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Various Wilsonville groups band together to support Villebois fire victims

COURTESY PHOTO - Left to right: Meridian Creek Middle Schoolers Salma Manuel, Aysha Marin, Bianca Pinoli, Persia Bowman and Vivian Williams of Three Rivers Charter School donated over $400 to the Villebois Fire Relief Fund.

As those displaced by the fire that ravaged a condominium complex and nearby homes in the Villebois neighborhood March 31 confirmed, the trauma associated with the event may linger for the foreseeable future.

Nevertheless — whether it be an act as small as selling cookies in the pouring rain or as significant as organizing a nonprofit to distribute thousands of dollars to victims — Wilsonville community members, groups, businesses and a local nonprofit have banded together to help the victims through this tough time.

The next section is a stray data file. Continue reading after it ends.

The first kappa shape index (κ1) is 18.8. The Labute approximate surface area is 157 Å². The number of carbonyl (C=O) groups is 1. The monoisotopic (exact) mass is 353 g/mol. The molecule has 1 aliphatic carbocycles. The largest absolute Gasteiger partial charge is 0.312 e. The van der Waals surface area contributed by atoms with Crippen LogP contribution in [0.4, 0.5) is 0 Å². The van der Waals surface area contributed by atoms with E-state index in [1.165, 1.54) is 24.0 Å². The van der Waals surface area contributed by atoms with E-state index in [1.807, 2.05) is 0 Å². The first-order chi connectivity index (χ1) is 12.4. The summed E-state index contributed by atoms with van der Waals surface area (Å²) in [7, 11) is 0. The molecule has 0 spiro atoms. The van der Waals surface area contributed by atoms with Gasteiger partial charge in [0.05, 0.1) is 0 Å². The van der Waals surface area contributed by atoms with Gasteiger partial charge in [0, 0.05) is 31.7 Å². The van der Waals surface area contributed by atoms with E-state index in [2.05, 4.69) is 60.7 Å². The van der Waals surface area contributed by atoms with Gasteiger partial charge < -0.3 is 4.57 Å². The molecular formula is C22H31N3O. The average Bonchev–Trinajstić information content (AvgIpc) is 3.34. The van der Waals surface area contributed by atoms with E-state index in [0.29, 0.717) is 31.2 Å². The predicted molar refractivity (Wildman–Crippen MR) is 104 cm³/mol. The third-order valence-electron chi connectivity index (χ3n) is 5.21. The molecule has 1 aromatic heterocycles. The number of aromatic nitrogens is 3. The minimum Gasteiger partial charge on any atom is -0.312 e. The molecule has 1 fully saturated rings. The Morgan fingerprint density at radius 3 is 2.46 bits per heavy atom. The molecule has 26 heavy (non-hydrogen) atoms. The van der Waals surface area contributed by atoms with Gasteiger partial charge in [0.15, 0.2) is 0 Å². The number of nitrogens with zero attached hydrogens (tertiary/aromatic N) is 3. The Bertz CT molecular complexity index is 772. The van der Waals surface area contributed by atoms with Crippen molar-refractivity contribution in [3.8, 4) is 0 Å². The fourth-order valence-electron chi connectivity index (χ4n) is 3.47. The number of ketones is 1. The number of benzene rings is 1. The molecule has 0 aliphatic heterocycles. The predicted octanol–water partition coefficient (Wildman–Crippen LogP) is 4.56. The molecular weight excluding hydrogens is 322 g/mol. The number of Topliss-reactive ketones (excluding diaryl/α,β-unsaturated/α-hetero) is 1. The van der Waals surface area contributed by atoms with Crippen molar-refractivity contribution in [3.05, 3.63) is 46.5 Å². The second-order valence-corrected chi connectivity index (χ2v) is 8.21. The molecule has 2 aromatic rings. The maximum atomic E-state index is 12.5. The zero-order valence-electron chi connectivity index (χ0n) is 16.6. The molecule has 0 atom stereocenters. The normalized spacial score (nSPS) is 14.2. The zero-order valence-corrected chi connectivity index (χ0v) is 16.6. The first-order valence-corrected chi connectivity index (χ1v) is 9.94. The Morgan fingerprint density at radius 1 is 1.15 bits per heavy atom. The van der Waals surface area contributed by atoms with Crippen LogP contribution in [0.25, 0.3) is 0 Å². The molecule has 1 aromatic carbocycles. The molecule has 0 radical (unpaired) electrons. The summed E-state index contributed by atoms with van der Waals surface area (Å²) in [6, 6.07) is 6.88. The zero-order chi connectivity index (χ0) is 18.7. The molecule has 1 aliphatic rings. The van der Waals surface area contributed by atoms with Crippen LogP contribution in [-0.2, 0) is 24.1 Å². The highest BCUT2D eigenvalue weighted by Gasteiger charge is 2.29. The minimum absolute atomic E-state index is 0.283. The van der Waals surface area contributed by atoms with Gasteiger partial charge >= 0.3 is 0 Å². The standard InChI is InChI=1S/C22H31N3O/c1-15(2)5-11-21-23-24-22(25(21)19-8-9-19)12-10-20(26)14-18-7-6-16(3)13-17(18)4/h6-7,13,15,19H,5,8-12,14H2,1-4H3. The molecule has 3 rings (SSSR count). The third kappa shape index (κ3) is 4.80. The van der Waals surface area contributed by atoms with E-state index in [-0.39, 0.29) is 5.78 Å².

"We care about our community," Villebois resident Katie Green said. "This has been a really neat thing to be a part of because that's who we are."

Raising, distributing cash

A few days after the fire, a group of Villebois residents deliberated at Green's house how best to properly distribute money to fire victims.

Wilsonville City Councilor Ben West had already started a GoFundMe account, Villebois Fire Relief Fund, the morning after the blaze and quickly raised thousands of dollars. However, distributing the funds out of his own bank account would expose him to exorbitant taxes.

So West, Green and fellow Villebois residents Paul Rummell, Kristin Smith, Kevin Swan and Jim Bruns decided to put their heads together to come up with a solution.

"I had brought up a concern that I hoped these funds would be fairly distributed and that's how I got into this," Green said.

The group considered starting a new nonprofit organization, but to save time, decided to form a subcommittee out of Green's nonprofit for the Wilsonville Brewfest — Brews for Community.

"I was the one with the nonprofit, so rather than waiting (approximately) 90 days to start a new nonprofit, I was making sure it was getting out to people in need quicker," Green said.

In the week after the fire, local businesses like Vanguard Brewing, Biscuits Cafe and Lux Sucre Desserts held fundraisers and donated the cash, which Green said totaled about $12,000, to the Brews For Community subcommittee.